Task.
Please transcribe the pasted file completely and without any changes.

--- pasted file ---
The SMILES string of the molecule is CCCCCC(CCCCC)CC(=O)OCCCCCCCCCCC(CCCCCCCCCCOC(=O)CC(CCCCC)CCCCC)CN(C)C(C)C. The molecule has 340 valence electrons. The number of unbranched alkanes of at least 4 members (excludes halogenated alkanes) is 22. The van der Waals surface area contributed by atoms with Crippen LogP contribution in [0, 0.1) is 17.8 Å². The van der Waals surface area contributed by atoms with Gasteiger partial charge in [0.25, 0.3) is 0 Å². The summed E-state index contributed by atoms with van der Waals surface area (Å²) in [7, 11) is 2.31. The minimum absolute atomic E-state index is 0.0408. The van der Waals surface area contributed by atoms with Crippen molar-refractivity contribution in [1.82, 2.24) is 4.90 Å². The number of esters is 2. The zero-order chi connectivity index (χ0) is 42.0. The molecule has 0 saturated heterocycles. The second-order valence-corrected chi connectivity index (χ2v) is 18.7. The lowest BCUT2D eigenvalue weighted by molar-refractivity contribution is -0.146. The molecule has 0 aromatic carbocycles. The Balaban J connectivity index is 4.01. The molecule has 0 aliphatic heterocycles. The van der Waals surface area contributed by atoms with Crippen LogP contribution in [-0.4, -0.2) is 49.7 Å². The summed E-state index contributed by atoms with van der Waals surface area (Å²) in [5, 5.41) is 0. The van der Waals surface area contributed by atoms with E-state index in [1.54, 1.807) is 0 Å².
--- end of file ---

The SMILES string of the molecule is CCCCCC(CCCCC)CC(=O)OCCCCCCCCCCC(CCCCCCCCCCOC(=O)CC(CCCCC)CCCCC)CN(C)C(C)C. The molecule has 340 valence electrons. The number of unbranched alkanes of at least 4 members (excludes halogenated alkanes) is 22. The van der Waals surface area contributed by atoms with Crippen LogP contribution in [0, 0.1) is 17.8 Å². The van der Waals surface area contributed by atoms with Gasteiger partial charge in [0.25, 0.3) is 0 Å². The summed E-state index contributed by atoms with van der Waals surface area (Å²) in [7, 11) is 2.31. The minimum absolute atomic E-state index is 0.0408. The van der Waals surface area contributed by atoms with Crippen molar-refractivity contribution in [1.82, 2.24) is 4.90 Å². The number of esters is 2. The zero-order chi connectivity index (χ0) is 42.0. The molecule has 0 saturated heterocycles. The second-order valence-corrected chi connectivity index (χ2v) is 18.7. The lowest BCUT2D eigenvalue weighted by molar-refractivity contribution is -0.146. The molecule has 0 aromatic carbocycles. The Balaban J connectivity index is 4.01. The molecule has 0 aliphatic heterocycles. The van der Waals surface area contributed by atoms with Crippen LogP contribution in [-0.4, -0.2) is 49.7 Å². The summed E-state index contributed by atoms with van der Waals surface area (Å²) in [5, 5.41) is 0. The van der Waals surface area contributed by atoms with E-state index in [1.54, 1.807) is 0 Å².